Currently, my beloved Central Kentucky is a community full of loss and grief. Last week a police officer from my hometown was shot in the head as he was investigating a robbery. He died two day later and today his family, the city and the law enforcement community will hold his funeral. Later within the same week, an EMT was hit by a car and his family made the decision to remove him from life support.
The media has widely covered both events. Communities are pulling together and displaying their support via blue ribbons, fundraisers and other displays of public mourning and support.
Grief is a heavy emotion and I have felt it each time I turn on the news or view my social media feed. After years of working as a grief counselor, I am well aware of the initial emotions of this time. I have felt these same emotions but I also have to state I have never had to experience grief on such a public level.
Today’s funeral for Office Daniel Ellis will certainly be beautiful and meaningful. The ritual of a memorial service or funeral is significant in the grief process.Specifically, the ritual of military and law enforcement services can be extremely touching. It is a ritual for everyone touched and involved touching. The service is a public statement that this death has happened.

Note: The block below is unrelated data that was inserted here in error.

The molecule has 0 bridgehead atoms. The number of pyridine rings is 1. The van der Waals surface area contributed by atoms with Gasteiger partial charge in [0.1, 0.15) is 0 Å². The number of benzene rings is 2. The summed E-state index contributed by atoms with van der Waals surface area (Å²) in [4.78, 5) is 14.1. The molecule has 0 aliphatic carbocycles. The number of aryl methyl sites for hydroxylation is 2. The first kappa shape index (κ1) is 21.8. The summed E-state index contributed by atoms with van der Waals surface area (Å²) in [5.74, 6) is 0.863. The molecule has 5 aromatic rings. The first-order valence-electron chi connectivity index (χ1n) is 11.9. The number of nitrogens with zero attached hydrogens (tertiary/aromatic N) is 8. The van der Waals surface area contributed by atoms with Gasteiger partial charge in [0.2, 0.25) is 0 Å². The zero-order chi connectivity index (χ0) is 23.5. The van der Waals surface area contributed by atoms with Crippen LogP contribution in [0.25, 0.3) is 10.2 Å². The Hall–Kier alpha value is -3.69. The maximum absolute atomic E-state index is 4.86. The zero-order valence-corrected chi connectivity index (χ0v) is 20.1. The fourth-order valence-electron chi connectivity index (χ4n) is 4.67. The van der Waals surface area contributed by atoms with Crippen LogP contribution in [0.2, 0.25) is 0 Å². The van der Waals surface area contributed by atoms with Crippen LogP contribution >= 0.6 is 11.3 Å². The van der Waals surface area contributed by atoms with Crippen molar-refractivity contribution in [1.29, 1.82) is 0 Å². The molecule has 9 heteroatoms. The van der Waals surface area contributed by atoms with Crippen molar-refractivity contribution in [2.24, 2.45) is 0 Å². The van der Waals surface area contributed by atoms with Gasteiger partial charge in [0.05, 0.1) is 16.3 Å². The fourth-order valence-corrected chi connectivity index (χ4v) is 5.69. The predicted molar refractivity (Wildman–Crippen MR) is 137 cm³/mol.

What I wanted to say in this post was to share that there is a difference between grief and mourning. Grief involves the multitude of emotions that are felt after a death. Mourning involves the outward display of these emotions. Funeral services are a sign of mourning, the black bands the police officers wear on their badges are a public display of mourning. It is wonderful that our society welcomes these displays.
However, what I want to note is the grief and mourning process will go much further than today’s service for the family. Although I know without a doubt the city and community will support the family, as with all deaths – life will go on for those who did not see the office every day. For his wife and son, there world is forever changed.
In time, I will expand upon this post but for now I encourage you to realize that grief continues on after the public rituals.
I’m thinking of the families today and praying for them as they begin their grief journeys.